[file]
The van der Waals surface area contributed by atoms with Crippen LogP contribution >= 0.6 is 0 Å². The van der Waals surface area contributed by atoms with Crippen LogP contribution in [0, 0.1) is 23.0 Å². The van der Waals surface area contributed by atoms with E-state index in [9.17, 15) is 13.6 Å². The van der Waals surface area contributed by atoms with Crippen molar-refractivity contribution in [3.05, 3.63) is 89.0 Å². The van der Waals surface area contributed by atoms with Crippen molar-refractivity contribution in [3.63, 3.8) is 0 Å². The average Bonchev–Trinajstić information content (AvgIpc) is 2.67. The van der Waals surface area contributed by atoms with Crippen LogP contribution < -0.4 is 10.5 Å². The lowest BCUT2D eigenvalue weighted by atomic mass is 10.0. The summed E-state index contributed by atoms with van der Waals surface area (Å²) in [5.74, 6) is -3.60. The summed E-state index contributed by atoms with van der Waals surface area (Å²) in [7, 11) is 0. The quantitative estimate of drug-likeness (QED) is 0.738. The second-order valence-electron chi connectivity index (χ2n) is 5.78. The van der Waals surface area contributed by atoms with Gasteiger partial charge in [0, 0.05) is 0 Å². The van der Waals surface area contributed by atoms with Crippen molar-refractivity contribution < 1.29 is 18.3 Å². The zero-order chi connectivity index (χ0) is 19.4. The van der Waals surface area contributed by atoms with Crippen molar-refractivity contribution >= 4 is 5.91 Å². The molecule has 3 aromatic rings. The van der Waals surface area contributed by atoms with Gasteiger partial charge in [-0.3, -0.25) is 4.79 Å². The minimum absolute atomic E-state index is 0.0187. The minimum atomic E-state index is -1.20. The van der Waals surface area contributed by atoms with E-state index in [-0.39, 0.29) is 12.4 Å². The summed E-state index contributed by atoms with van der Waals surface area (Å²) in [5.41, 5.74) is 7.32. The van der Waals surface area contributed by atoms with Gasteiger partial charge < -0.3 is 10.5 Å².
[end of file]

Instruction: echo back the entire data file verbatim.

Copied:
The van der Waals surface area contributed by atoms with Crippen LogP contribution >= 0.6 is 0 Å². The van der Waals surface area contributed by atoms with Crippen LogP contribution in [0, 0.1) is 23.0 Å². The van der Waals surface area contributed by atoms with E-state index in [9.17, 15) is 13.6 Å². The van der Waals surface area contributed by atoms with Crippen molar-refractivity contribution in [3.05, 3.63) is 89.0 Å². The van der Waals surface area contributed by atoms with Crippen molar-refractivity contribution in [3.63, 3.8) is 0 Å². The average Bonchev–Trinajstić information content (AvgIpc) is 2.67. The van der Waals surface area contributed by atoms with Crippen LogP contribution < -0.4 is 10.5 Å². The lowest BCUT2D eigenvalue weighted by atomic mass is 10.0. The summed E-state index contributed by atoms with van der Waals surface area (Å²) in [5.74, 6) is -3.60. The summed E-state index contributed by atoms with van der Waals surface area (Å²) in [7, 11) is 0. The quantitative estimate of drug-likeness (QED) is 0.738. The second-order valence-electron chi connectivity index (χ2n) is 5.78. The van der Waals surface area contributed by atoms with Gasteiger partial charge in [0, 0.05) is 0 Å². The van der Waals surface area contributed by atoms with Crippen molar-refractivity contribution < 1.29 is 18.3 Å². The zero-order chi connectivity index (χ0) is 19.4. The van der Waals surface area contributed by atoms with Crippen molar-refractivity contribution >= 4 is 5.91 Å². The molecule has 3 aromatic rings. The van der Waals surface area contributed by atoms with Gasteiger partial charge in [-0.3, -0.25) is 4.79 Å². The minimum absolute atomic E-state index is 0.0187. The minimum atomic E-state index is -1.20. The van der Waals surface area contributed by atoms with E-state index in [-0.39, 0.29) is 12.4 Å². The summed E-state index contributed by atoms with van der Waals surface area (Å²) in [5.41, 5.74) is 7.32. The van der Waals surface area contributed by atoms with Gasteiger partial charge < -0.3 is 10.5 Å².